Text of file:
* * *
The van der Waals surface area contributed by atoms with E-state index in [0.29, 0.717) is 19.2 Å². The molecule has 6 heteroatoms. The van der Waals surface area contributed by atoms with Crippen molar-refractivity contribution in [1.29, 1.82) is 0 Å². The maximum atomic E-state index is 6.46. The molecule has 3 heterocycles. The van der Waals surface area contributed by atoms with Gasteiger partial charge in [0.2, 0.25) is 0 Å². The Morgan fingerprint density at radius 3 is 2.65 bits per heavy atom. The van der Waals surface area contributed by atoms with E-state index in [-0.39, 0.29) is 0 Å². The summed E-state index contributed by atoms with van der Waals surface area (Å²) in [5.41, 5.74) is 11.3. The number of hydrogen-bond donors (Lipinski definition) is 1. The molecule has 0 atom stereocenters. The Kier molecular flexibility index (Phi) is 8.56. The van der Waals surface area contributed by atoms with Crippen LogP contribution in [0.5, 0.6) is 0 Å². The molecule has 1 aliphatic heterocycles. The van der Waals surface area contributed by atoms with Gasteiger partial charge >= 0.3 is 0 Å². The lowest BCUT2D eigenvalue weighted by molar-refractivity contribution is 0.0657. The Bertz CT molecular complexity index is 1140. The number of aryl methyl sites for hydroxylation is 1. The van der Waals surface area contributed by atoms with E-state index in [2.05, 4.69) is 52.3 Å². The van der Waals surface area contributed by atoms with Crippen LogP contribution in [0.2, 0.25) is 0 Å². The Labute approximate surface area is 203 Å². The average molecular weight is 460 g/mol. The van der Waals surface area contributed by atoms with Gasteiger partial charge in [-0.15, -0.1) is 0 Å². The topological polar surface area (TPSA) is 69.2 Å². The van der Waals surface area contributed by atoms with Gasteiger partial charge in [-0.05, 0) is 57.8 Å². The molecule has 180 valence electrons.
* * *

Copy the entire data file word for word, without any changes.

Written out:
The van der Waals surface area contributed by atoms with E-state index in [0.29, 0.717) is 19.2 Å². The molecule has 6 heteroatoms. The van der Waals surface area contributed by atoms with Crippen molar-refractivity contribution in [1.29, 1.82) is 0 Å². The maximum atomic E-state index is 6.46. The molecule has 3 heterocycles. The van der Waals surface area contributed by atoms with Gasteiger partial charge in [0.2, 0.25) is 0 Å². The Morgan fingerprint density at radius 3 is 2.65 bits per heavy atom. The van der Waals surface area contributed by atoms with E-state index in [-0.39, 0.29) is 0 Å². The summed E-state index contributed by atoms with van der Waals surface area (Å²) in [5.41, 5.74) is 11.3. The number of hydrogen-bond donors (Lipinski definition) is 1. The molecule has 0 atom stereocenters. The Kier molecular flexibility index (Phi) is 8.56. The van der Waals surface area contributed by atoms with Crippen LogP contribution in [0.5, 0.6) is 0 Å². The molecule has 1 aliphatic heterocycles. The van der Waals surface area contributed by atoms with Gasteiger partial charge >= 0.3 is 0 Å². The lowest BCUT2D eigenvalue weighted by molar-refractivity contribution is 0.0657. The Bertz CT molecular complexity index is 1140. The number of aryl methyl sites for hydroxylation is 1. The van der Waals surface area contributed by atoms with E-state index in [2.05, 4.69) is 52.3 Å². The van der Waals surface area contributed by atoms with Crippen LogP contribution in [0.2, 0.25) is 0 Å². The Labute approximate surface area is 203 Å². The average molecular weight is 460 g/mol. The van der Waals surface area contributed by atoms with Gasteiger partial charge in [-0.15, -0.1) is 0 Å². The topological polar surface area (TPSA) is 69.2 Å². The van der Waals surface area contributed by atoms with Gasteiger partial charge in [-0.05, 0) is 57.8 Å². The molecule has 180 valence electrons.